MOSCOW (The Blaze/AP) -- A leading official in the Russian Orthodox Church has urged federal lawmakers to adopt a bill outlawing what he called the promotion of homosexuality among minors. This "gay propaganda" ban would expand similar regulations that are already in place in local areas within Russia.
Similar legislation approved late February in the country's second largest city, St. Petersburg, mandated fines of up to $33,000. The New York Times has more about the previous legislation that was passed:
The law...appears to be a reaction to increasingly vocal efforts by gay rights groups, particularly in St. Petersburg and Moscow, to attract attention to the issue. [...]
Under the new law, which passed 29 to 5, “public actions directed at the propaganda of sodomy, lesbianism, bisexuality and transgenderism among minors” will be punishable with fines...The law defines propaganda of homosexuality as “the targeted and uncontrolled dissemination of generally accessible information capable of harming the health and moral and spiritual development of minors,” particularly that which could create “a distorted impression” of “marital relations.”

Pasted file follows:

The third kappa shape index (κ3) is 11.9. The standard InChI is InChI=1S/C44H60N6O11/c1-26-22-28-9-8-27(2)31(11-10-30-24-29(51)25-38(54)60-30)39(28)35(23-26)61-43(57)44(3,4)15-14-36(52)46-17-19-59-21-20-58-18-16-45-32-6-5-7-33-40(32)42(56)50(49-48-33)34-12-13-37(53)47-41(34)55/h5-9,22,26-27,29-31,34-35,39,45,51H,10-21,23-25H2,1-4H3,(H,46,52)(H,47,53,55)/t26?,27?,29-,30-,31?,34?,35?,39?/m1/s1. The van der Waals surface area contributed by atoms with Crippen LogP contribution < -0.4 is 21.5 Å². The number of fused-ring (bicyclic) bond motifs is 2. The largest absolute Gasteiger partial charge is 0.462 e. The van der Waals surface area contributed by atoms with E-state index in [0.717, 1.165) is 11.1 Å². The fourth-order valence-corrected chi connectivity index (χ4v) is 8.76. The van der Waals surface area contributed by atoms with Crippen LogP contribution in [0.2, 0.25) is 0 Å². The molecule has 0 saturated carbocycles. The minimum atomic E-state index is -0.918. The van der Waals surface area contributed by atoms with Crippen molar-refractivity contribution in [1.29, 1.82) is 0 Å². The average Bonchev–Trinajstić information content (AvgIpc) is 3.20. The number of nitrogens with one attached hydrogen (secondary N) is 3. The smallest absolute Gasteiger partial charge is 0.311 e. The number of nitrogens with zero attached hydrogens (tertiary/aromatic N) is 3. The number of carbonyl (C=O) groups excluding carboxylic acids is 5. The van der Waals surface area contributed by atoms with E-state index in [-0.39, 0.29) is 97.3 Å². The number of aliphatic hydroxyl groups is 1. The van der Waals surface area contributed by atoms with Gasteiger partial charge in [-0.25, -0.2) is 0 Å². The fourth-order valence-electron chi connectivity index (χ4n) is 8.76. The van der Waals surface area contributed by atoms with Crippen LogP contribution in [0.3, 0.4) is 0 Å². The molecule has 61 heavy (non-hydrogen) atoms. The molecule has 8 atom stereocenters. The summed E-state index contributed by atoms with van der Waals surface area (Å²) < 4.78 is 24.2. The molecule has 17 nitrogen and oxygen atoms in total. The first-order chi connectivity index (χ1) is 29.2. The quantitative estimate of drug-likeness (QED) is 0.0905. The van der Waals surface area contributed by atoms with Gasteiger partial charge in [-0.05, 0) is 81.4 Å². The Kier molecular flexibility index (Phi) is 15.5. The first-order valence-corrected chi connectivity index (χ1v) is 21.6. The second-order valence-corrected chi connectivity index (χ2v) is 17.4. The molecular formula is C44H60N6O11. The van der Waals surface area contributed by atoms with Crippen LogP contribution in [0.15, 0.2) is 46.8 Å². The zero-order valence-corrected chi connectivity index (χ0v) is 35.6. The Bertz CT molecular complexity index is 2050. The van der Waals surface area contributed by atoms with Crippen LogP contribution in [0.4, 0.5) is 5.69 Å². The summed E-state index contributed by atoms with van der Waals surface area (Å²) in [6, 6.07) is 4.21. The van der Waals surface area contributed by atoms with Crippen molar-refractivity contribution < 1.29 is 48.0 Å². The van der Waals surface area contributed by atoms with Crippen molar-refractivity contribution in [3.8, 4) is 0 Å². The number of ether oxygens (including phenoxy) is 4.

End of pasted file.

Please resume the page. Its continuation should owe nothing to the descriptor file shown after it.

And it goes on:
Father Dmitry Pershin, head of the church's youth council, said Monday in a statement that the law should be applied nationwide "without delay."
Gay rights activists say the law could be used to ban any public demonstrations by Russia's embattled gay and transgender community.
Interfax has more about the debate and what proponents and opponents have to say about the controversial proposal:
"The law passed in St. Petersburg will help protect children from information manipulations by minorities promoting sodomy," Hieromonk Dimitry (Pershin), an expert with the State Duma committee on family, women and children, said in an interview with Interfax-Religion commenting on the reports saying that St. Petersburg Governor Georgy Poltavchenko has signed amendments to the city law On Administrative Violations Envisioning Liability for Propaganda of Homosexuality and Pedophilia Among Minors.
"The persistence of sexual minorities and their intention to rally near children's establishments indicate that this regional law is highly needed and should be urgently given federal status. However, it's the job of State Duma deputies," Hieromonk Dimitry said.
Gay pride parade organizer Nikolay Alexeyev earlier said sexual minorities intended to hold protest rallies near some children's establishments in St. Petersburg to protest the law.
Homosexuality was decriminalized in Russia in 1993, but anti-gay sentiments remain strong. The Orthodox Church, which was heavily suppressed in Soviet times, has exercised a growing influence on public policy in Russia.